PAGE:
The Teachings of Jesus

By Harris Franklin Rall



The character of this volume is explained in part by the title of the series to which it belongs, "The Kingdom of God Series." Under that general title there are a number of studies covering Old and New Testament times and Christian history since Jesus' day. The title itself expresses the conviction that the meaning of history is to be found in the thought of a new world which God is shaping, a kingdom of truth and righteousness which is being established upon earth.

Such a dynamic conception involves a correspondingly dynamic treatment. Too often Bible study is a gathering together of all possible material, exegetical, critical, archaeological, theological, so long as it has some reference to the Bible. The interest of this series is vital. Its primary concern is religious, that is, with the way in which these records bear on human faith and life, and with the light which they throw upon this story of the making of a new humanity. Here lies the supreme meaning of the Bible. And this is history in the true sense, not the indiscriminate record of past occurrence, but the study of that which lives on in our institutions and ideas to-day.

This interest governs us in our study of the teachings of Jesus. Our task is first of all historical in the narrower sense, namely, to understand the message of Jesus in the setting of his time and in that succession in which he came. Critical results need to be utilized, even where critical processes are not set forth. The ever-present danger must be avoided of making Jesus speak as a "modern," whether liberal or conservative, theologian or social reformer. Nor are we to extort answers to questions which Jesus never considered. But when we have agreed upon the need of this strict historical method, then there are other interests still to be weighed. We study the teachings of Jesus because he has given the supreme answer to man's deepest questions. Our question is, What were the great truths that formed his faith? What was that message which with increasing power has commanded the conscience and convictions of men even to our day?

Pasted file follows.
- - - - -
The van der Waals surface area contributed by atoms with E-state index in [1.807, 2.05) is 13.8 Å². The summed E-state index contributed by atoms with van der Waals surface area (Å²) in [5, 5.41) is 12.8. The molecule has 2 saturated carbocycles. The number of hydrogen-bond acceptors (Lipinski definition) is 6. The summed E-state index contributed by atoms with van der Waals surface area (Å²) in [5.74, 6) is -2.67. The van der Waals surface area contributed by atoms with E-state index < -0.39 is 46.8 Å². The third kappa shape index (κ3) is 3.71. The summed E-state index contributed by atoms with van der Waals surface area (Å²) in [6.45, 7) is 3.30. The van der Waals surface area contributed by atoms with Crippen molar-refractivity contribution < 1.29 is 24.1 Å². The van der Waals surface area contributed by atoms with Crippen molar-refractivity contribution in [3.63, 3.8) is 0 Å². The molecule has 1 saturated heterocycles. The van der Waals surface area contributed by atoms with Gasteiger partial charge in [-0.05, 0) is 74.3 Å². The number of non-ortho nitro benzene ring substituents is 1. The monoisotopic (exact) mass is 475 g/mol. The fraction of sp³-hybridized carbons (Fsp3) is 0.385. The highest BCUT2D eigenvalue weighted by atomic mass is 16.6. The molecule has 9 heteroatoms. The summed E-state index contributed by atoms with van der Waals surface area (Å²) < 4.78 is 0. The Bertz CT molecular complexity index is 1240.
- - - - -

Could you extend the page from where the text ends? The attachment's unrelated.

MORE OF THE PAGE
A Life of Jesus, by the same author, has been issued as a companion volume. It should be at hand for reference or for collateral reading. The message of Jesus and his life must be studied together if either is to be rightly understood.

Harris Franklin Rall.